# Show that $x^a+x-b=0$ must have only one positive real root and not exceed the $\sqrt[a]{b-1}$

If we take the equation $$x^3+x-3=0$$ and solve it to find the real roots, we will get only one positive real roots which is $(x=1.213411662)$. If we comparison this with $\sqrt{3-1}=1.259921$, we will find that $x$ is less than $\sqrt{3-1}$.This always happens with any value of $a$ so that $a$ any positive real number and $b$ is a positive real number.

So we can ask the following:

1-prove that $x^a+x-b=0$ must have only one positive real root if $a$ positive real number and $b$ is a positive real number greater than $1$.

2-The value of this roots must be less than $\sqrt[a]{b-1}$

3-What happens when $a$ is a complex value.I mean this thing stays right or not?

• What are the constraints on $a$? I imagine it should be the case that $a$ is real and greater than $1$. Dec 1, 2014 at 19:47
• Note that $x^{-1}+x-3$ has more than one positive root.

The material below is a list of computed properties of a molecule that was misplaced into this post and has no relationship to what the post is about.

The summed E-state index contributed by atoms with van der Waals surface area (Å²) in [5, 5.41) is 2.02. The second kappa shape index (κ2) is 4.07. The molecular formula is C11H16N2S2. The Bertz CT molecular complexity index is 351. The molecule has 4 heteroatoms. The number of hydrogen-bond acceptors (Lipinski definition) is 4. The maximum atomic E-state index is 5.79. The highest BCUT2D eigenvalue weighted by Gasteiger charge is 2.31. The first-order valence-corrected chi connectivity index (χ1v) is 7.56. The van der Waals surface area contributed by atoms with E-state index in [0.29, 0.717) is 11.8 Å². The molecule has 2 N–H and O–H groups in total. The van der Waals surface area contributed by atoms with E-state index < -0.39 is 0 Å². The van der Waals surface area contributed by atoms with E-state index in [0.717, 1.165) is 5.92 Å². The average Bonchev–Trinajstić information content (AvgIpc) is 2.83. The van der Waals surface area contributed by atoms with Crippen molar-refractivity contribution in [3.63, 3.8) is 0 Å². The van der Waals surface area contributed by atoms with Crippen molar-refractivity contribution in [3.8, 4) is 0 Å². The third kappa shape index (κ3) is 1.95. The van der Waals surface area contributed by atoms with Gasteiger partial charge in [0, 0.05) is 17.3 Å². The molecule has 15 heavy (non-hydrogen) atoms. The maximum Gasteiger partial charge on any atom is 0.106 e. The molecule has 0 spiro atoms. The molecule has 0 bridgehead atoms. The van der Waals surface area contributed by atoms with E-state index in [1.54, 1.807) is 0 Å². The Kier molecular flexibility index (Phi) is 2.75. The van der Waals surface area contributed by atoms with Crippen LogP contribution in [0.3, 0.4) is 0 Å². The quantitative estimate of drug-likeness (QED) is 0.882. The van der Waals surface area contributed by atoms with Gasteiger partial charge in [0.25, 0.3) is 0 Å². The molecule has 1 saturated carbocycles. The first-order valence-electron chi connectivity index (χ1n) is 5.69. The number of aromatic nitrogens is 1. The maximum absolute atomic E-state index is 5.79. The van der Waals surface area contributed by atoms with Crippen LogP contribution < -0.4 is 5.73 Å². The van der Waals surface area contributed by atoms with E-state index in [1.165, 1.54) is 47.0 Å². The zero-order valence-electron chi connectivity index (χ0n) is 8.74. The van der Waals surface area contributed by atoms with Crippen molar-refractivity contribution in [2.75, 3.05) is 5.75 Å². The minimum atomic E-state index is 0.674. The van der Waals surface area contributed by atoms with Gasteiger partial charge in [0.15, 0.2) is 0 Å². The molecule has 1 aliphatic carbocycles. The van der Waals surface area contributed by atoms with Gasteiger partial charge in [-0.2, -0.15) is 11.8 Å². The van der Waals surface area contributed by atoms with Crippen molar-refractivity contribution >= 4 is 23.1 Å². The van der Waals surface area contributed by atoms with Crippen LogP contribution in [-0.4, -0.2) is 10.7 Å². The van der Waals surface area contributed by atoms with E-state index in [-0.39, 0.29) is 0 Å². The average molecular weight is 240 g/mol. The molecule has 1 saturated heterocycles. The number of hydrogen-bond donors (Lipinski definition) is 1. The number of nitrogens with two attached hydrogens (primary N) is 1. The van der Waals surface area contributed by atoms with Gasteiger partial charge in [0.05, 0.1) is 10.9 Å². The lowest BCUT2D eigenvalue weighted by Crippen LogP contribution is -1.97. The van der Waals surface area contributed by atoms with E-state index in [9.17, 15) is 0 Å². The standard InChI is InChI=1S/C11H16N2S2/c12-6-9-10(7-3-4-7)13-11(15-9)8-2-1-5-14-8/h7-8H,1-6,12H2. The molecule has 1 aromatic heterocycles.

– mfl
Dec 1, 2014 at 19:48
• $x^a+x-b=0\iff x^a=b-x\iff x=\sqrt[\large a]{b-x}\iff x=\sqrt[\large a]{b-\sqrt[\large a]{b-\sqrt[\large a]{b-\ldots}}}$ Dec 1, 2014 at 20:22

If $a > 0$, you can use the Intermediate Value Theorem.
If $a < 0$, let $v$ be the minimum value of $x^a + x$ on $(0,\infty)$. Then $x^a + x - b$ has no positive real roots if $b < v$, one if $b = v$ and two if $b > v$.
If $a$ is complex, $x^a + x - b$ is real only for a discrete set of positive real $x$'s, so there will usually be no positive real roots.
If $f(x)=x^a+x-b$ then $f'(x)=ax^{a-1}+1>0,$ since $a\in\mathbb{R}_+.$ Thus $f$ is strictly increasing and so it must take the value $0$ at most one time. Now, since $f(0)=-b<0$ and $f(b)>0$ it follows from the Intermediate Value Theorem that there exists a root in the interval $(0,b).$ So, $f$ has exactly one root.
Finally, if $f(x)=x^1+x-3=2x-3$ has as root $x=3/2.$ However, $\sqrt[a]{b-1}=(b-1)^{1/a}=2>3/2.$